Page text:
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Walmart’s online shoppers won’t have to hang their own TVs anymore

UPDATED: Tue., Aug. 28, 2018

An American flag flies outside of a Walmart Inc. store in Secaucus, N.J. (Timothy Fadek / Bloomberg)
An American flag flies outside of a Walmart Inc. store in Secaucus, N.J. (Timothy Fadek / Bloomberg)
By Anne Riley Moffat Bloomberg

Walmart is betting the kind of shopper who doesn’t want to visit a physical store to purchase a TV probably doesn’t want to mount it, either.

So the world’s largest retailer is expanding its partnership with on-demand home-services company Handy to sell installation and assembly packages right on its website.

Starting Wednesday and rolling out across the U.S. through September, Walmart’s online customers will be able to tack on Handy services at checkout, including television mounting for $79 or shelf-hanging for $64. For now, the services will be limited to indoor projects, like putting together a desk or installing an air-conditioner unit, though Handy Chief Executive Officer Oisin Hanrahan said it could be expanded to more categories.

Walmart, which already offers Handy installation services at 2,000 physical stores, will reach a much wider swath of consumers with the web expansion — giving it a new leg up in the e-commerce battle, where value-added services are increasingly making their way into consumers’ shopping carts. has been quietly building its own in-house services division, while furniture retailer Ikea bought assembly-provider TaskRabbit last year in a bid that today’s customers will pay for convenience. Services are also a key component of Best Buy’s turnaround plans.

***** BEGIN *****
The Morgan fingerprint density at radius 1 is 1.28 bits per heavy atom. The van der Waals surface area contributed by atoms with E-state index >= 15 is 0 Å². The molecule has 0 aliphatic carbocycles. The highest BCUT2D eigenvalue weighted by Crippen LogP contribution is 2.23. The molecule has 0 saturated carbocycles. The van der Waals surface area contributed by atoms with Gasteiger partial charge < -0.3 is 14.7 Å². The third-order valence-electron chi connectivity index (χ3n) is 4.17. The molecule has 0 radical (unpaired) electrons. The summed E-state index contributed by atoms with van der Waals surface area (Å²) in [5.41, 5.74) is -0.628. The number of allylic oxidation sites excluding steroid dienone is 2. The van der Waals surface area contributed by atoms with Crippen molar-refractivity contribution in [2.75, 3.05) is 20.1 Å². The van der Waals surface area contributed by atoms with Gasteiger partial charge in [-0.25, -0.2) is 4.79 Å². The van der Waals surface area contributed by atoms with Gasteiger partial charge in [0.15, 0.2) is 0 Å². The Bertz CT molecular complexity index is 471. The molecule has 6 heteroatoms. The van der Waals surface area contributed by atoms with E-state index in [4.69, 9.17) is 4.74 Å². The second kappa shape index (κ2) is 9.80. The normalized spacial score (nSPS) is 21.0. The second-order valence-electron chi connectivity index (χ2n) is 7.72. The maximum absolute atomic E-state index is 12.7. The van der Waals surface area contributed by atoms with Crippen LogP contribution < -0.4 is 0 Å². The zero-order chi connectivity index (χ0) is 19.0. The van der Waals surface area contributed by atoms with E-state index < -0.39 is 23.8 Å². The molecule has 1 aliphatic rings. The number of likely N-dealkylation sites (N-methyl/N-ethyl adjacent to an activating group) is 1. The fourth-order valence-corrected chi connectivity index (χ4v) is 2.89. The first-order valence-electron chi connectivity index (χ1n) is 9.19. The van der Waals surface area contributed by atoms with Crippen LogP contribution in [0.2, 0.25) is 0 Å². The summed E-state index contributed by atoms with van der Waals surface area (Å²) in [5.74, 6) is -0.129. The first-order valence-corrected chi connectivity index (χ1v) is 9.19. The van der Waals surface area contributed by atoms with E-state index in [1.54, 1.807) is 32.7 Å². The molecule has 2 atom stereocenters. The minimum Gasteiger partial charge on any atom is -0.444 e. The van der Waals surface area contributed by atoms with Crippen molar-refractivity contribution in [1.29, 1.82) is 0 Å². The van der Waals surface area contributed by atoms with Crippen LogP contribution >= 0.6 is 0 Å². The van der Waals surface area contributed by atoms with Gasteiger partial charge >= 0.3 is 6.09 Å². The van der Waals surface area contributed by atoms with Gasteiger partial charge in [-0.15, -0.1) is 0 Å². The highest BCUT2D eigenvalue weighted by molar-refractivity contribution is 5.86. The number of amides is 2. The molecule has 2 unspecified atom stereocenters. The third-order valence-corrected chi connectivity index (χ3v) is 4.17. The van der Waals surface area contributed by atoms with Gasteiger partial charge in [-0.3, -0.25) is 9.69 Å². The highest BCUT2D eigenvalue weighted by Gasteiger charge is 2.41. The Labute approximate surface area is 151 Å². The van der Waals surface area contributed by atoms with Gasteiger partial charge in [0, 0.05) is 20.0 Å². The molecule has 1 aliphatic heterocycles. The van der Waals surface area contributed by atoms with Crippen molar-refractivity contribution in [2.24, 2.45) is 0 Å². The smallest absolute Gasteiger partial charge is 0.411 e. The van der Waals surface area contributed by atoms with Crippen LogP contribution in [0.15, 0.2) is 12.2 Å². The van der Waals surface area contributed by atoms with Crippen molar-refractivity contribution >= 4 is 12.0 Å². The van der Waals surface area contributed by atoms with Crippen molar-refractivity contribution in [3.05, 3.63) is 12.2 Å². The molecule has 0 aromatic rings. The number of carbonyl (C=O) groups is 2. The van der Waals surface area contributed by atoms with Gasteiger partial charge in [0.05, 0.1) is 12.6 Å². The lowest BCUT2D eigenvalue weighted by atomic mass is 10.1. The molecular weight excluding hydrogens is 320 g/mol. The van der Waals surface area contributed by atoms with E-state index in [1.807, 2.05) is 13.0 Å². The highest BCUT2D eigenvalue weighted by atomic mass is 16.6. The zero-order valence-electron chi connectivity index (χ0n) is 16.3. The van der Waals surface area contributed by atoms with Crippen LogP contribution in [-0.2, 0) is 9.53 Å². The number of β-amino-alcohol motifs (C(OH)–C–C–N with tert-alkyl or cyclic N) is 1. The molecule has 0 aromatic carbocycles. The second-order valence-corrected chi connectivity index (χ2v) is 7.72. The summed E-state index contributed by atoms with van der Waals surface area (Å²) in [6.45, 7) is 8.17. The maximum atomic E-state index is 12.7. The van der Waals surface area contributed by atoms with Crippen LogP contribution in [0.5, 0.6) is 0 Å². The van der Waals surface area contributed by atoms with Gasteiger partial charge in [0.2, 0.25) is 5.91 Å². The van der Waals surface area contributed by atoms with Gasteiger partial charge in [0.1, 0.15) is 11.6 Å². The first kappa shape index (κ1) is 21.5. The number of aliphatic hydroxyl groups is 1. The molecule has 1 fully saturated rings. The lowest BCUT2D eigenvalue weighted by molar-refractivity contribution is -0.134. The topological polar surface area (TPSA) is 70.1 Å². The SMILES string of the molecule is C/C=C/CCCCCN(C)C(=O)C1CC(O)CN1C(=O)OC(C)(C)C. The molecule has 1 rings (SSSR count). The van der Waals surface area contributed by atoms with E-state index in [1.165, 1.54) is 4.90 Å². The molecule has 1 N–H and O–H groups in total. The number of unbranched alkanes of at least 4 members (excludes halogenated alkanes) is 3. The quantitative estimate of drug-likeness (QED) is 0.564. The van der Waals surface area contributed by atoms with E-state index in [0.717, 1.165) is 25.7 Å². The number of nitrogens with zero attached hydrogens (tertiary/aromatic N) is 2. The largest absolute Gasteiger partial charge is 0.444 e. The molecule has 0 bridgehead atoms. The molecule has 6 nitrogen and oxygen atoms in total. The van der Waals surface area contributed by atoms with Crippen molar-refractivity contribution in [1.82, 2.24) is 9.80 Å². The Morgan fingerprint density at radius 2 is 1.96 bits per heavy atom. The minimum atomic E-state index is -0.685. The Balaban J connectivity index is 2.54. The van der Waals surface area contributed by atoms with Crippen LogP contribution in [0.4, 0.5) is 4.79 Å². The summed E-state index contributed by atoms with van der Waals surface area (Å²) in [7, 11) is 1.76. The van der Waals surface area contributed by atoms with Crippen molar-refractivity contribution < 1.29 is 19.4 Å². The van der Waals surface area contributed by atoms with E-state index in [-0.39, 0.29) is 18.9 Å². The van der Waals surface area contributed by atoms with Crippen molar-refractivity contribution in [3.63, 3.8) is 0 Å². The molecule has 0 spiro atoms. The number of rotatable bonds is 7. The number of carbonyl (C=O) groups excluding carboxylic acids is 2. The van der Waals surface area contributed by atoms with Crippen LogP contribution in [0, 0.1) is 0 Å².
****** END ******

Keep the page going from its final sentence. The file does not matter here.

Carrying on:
“You’re seeing Walmart — which is traditionally known for a price competitive approach —thinking they need to compete on services,” Hanrahan said in an interview. “We’ve got a convenience-based economy where people value their time a lot but it’s also just a raw reality that the skills you need to do this work are in decline.”

Other Handy services like house-cleaning won’t be available on Walmart’s site, though Hanrahan said the startup “is not 100 percent against” adding those services to a third-party seller in the future.

“Consumers are becoming more and more comfortable purchasing big-ticket items like televisions and furniture online,” David Arron, general manager of services at Walmart eCommerce, said in a statement. “We want to make it as easy as possible for our shoppers to enjoy those items without being burdened by time-intensive setup or assembly.”

Hanrahan declined to say how many more customers he thought Handy would reach with the digital Walmart roll out, while a Walmart spokesman declined to comment.

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